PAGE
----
3. Telegram From the Mission at the United Nations to the Department of State 1
850. Re Charter review. Dixon (UK) called on me today to discuss, among other things, Foreign Office’s instructions concerning Charter review. These instructions have gone out to all UK posts in UN member countries.
The UK is opposed to taking any definite decision at the 10th GA concerning the convening of a Charter review conference. They hope that the outcome of the discussions at the next session will show the Charter to be sufficiently flexible as is. They would probably accept a decision only to the effect that the 11th GA should decide the question of whether to convene the conference.
UK Delegation pointed out, without in any way committing themselves or even advocating it, that, if there are any parts of the Charter on which there is hope of adopting amendments, the procedures in Article 108 of the Charter2 could be used. Their interpretation of this article is that the GA, in regular session, could put forward an amendment to the Charter by a ⅔ vote. This would, of course, have to be followed by normal ratification processes. They believe such a procedure is better suited for achieving specific objectives, such as change in procedure for admission of new members or for increasing the size of the Security Council. They regard it as definitely undesirable to open up the whole Charter for discussion at this time and presumably in the foreseeable future.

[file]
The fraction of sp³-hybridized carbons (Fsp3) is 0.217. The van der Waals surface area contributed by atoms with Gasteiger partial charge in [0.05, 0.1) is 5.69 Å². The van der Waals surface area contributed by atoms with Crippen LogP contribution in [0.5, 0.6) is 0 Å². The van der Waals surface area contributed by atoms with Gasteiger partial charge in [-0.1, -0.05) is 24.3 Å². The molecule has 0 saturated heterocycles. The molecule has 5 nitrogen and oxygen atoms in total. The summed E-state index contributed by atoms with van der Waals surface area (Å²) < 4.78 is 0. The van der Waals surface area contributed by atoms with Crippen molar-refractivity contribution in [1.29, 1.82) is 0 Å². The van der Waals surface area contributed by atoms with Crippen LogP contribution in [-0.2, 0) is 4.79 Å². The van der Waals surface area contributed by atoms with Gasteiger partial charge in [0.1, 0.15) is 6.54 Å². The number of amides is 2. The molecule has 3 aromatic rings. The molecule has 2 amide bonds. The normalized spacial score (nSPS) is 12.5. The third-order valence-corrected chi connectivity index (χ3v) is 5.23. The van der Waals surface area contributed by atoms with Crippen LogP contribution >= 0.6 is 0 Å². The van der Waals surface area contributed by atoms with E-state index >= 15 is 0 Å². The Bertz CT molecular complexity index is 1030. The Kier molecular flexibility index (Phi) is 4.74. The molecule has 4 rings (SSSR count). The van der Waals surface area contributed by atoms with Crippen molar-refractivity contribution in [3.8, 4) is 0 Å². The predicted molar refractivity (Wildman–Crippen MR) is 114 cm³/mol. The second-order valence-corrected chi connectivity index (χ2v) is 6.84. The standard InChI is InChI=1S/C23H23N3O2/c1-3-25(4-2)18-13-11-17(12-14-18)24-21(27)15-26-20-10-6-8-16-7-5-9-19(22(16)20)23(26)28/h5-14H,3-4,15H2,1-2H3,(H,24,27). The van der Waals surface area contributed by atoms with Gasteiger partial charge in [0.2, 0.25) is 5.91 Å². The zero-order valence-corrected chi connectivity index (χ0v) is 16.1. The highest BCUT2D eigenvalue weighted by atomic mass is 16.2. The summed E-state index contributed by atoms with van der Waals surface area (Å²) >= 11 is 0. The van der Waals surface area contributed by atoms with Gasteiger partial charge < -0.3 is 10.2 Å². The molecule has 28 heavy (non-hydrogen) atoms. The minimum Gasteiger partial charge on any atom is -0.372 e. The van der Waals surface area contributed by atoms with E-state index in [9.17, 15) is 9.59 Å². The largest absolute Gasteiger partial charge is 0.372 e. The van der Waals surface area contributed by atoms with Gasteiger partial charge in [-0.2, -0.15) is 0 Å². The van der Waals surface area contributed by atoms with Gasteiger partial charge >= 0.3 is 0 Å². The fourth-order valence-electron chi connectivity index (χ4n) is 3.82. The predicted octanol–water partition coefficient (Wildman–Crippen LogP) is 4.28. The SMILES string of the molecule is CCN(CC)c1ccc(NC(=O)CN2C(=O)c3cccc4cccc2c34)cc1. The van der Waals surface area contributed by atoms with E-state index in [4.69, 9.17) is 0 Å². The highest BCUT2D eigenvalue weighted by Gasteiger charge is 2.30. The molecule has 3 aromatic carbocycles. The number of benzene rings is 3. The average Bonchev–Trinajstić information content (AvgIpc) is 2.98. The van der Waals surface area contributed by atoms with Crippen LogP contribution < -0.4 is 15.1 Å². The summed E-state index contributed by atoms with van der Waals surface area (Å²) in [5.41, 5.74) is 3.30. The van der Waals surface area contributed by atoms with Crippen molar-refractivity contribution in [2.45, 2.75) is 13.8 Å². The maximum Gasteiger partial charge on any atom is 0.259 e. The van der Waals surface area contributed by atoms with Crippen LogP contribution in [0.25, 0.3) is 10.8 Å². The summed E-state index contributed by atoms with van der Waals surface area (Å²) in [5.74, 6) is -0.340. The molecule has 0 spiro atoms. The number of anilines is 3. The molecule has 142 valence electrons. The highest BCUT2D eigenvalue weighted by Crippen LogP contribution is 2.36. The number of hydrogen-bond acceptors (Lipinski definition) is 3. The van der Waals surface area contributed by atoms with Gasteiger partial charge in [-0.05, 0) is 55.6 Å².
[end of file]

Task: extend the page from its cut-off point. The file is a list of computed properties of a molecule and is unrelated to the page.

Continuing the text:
The UK missions in all of the member countries are also instructed to try to discourage representatives from raising the question of Charter review in their speeches at San Francisco. They have some doubts about the success of this operation but they intend to make a good try at it.
As I told Dixon, it is obvious that we are quite far apart on this question. On thinking over the UK idea, it seems to me they miss the whole point of our position which is that it is possible on certain issues to build up so much pressure in world opinion that the Soviets are less likely to veto a particular amendment. Under the UK suggestion for Article 108 procedure, to which they do not commit [Page 4] themselves, you could not achieve such a build up of pressure. The Article 108 procedure would, in fact, prevent the maximum use of public opinion forces. It would leave the Soviet attitude to be determined solely on the basis of the more regular forces at play during an assembly session.
I intend at next opportunity to ask British point blank whether they would stand with us on revision of membership requirements under Article 108 procedure as they suggested. When they reject this proposal in addition to turning us down on Charter review, they should be feeling at least slightly penitent and they may just be willing to go along on non-member participation.3
- Source: Department of State, Central Files, 310.1/6–255. Confidential; Priority.↩
- Article 108 of the U.N. Charter reads: “Amendments to the present Charter shall come into force for all Members of the United Nations when they have been adopted by a vote of two thirds of the members of the General Assembly and ratified in accordance with their respective constitutional processes by two thirds of the Members of the United Nations, including all the permanent members of the Security Council.”↩
- Telegram 721 to New York, June 6, reads as follows: “Your 850. Similar representations made Department by British Embassy Friday. Embassy officer told no change US position favoring decision hold conference. Memorandum conversation being pouched. Mission will shortly receive request initiate conversations this matter other friendly UN delegations in order to effect an exchange of views. Response UK representations should await assessment situation basis outcome these conversations and similar talks to be undertaken our Missions abroad.” (Department of State, Central Files, 310.1/6–255)↩